Making the case for stablecoins
It can be stated that, through both surging market highs and the lows of the downturns of the market, stabelcoins are an integral aspect of cryptocurrency systems. With a total market cap of over $150 billion, stablecoins are attractive to crypto novices and experienced investors alike, intrigued by their unique value proposition: the stability of a traditional low-risk asset with the flexibility of a digital currency.
However, having recently received heat in the media (namely Terra Luna), stablecoins have yet to be proven as a secure asset class.
Originally perceived of as fool-proof digital equivalents of fiat currencies, the last year has revealed a number of drawbacks — while stablecoins can be considered low-risk, they cannot be thought of as “no-risk.”
Let’s take a look the various risks and drawbacks.
Security: this is true for all cryptocurrencies and the responsibility of ownership should not be underestimated. Unlike traditional bank accounts, digital wallets are not insured — if your wallet gets hacked, lost or stolen, your funds disappear with it.
Counterparty risk: Celsius, BlockFi, and even Coinbase have all been in the news in relation to counterparty risks, and investors must also be aware of who the third-party is.
Reserve risk: there have been questions about the entity behind stablecoins, and if they actually have the collateralized assets and reserves to back them.
Technical risks: This is specifically important for algorithmic stablecoins, which do not have actual cash reserves behind them. As we saw with the Terra fiasco, stablecoins may not be as stable as they appear. Algorithms aren’t perfect, and with the newness of the space, very few have been battle-tested during downturns or periods of low demand.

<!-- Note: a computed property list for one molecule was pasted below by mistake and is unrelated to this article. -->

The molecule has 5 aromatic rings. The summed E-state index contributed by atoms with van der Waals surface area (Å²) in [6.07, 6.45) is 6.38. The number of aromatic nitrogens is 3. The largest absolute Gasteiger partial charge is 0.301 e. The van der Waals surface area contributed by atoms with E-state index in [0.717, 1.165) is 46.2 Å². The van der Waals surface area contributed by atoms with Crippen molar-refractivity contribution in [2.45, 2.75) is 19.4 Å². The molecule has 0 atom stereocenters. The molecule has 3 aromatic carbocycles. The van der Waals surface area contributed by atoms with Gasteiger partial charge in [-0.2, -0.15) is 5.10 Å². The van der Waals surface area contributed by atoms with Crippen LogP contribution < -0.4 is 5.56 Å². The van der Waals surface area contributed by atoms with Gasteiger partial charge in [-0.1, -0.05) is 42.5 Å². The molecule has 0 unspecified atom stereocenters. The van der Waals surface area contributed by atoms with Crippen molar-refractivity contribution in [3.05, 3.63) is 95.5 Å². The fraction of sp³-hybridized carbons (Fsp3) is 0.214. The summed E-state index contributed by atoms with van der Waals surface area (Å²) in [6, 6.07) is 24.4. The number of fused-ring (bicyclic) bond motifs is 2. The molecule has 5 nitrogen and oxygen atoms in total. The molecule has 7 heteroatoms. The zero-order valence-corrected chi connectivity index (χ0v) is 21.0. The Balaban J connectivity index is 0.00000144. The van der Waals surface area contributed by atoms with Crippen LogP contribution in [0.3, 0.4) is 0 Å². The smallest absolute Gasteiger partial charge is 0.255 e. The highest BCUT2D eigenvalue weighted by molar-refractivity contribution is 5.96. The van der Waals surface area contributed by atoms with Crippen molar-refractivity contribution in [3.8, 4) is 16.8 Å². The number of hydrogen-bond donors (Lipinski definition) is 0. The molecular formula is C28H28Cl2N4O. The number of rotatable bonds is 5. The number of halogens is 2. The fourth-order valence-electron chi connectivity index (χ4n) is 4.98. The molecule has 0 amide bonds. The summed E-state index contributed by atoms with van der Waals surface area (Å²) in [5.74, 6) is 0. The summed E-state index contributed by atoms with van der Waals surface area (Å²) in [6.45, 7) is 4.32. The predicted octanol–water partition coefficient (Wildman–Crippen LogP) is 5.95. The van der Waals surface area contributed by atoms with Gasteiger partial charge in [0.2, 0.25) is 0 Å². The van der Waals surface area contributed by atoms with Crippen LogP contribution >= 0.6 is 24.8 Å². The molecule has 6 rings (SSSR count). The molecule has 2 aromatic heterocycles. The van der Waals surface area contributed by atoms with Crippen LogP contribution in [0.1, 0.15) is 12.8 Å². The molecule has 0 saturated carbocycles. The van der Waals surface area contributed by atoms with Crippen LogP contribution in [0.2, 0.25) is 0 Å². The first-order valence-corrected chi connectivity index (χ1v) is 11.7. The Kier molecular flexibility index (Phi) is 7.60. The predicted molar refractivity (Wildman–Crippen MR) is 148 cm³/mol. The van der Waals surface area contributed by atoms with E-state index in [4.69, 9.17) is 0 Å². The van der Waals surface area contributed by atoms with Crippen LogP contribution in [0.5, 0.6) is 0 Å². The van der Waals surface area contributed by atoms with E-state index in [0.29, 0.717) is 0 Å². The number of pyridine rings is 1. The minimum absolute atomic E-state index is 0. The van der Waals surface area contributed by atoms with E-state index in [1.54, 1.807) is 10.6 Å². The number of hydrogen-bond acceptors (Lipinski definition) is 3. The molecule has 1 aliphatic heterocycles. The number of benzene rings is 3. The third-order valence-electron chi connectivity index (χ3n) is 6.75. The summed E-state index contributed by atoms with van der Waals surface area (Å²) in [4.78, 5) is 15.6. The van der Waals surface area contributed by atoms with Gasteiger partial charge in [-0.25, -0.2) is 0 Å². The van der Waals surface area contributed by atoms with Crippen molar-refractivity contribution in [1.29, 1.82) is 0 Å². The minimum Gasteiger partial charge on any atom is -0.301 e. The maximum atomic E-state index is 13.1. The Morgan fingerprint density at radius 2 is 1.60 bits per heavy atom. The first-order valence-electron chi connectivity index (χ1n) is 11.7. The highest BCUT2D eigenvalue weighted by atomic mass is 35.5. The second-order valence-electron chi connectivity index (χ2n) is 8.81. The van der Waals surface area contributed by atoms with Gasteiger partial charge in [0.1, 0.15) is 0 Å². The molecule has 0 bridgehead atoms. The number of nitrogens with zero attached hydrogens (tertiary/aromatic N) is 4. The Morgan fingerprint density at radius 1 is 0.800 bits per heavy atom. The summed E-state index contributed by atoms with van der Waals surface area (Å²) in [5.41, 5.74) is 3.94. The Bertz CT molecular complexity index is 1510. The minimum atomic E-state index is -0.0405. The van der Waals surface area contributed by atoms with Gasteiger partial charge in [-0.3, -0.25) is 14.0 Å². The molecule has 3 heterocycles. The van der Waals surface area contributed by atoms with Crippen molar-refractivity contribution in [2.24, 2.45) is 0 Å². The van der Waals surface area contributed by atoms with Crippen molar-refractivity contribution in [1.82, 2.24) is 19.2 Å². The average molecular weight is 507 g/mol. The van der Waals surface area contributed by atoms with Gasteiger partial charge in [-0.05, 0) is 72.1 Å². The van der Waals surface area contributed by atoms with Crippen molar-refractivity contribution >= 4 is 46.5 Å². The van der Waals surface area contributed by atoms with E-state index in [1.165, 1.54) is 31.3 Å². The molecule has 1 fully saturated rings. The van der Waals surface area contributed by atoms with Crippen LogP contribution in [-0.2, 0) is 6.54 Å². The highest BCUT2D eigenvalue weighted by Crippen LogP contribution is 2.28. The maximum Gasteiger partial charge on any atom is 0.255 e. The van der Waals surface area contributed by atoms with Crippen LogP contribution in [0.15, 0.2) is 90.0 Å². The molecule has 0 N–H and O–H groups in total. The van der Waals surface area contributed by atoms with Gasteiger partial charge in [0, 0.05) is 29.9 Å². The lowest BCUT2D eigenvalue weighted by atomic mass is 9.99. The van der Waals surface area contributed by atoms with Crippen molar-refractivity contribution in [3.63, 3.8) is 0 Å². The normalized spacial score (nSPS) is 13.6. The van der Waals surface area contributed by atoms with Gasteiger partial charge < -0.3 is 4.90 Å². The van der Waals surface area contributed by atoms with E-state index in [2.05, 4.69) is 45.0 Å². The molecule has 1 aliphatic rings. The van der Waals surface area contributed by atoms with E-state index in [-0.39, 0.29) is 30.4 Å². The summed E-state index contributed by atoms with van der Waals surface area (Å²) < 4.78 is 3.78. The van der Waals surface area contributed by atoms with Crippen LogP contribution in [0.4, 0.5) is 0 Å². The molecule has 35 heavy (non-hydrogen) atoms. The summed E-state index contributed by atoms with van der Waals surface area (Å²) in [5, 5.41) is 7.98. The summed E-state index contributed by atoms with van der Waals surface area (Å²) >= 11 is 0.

Accessibility: stablecoins, just like any other cryptocurrency out there, are globally accessible to anyone with an internet connection and are functional 24/7.
Speed and cost: stablecoins are relatively fast and cheap to use, with international payments executed within seconds and high transactions costing no more than a dollar to be performed.
Versatility: in addition to individual and business payments, stablecoins can be used for trading, borrowing and lending, earning yield as alternatives to banking.
The bottom line
Yes, the technology is still new and just because they are pegged to fiat currencies does not mean that the risks are non-existent. However, stablecoins are very promising and offer investors and traders a new means to dip their toes in the crypto sea in a way that is perhaps slightly less volatile than other coins.
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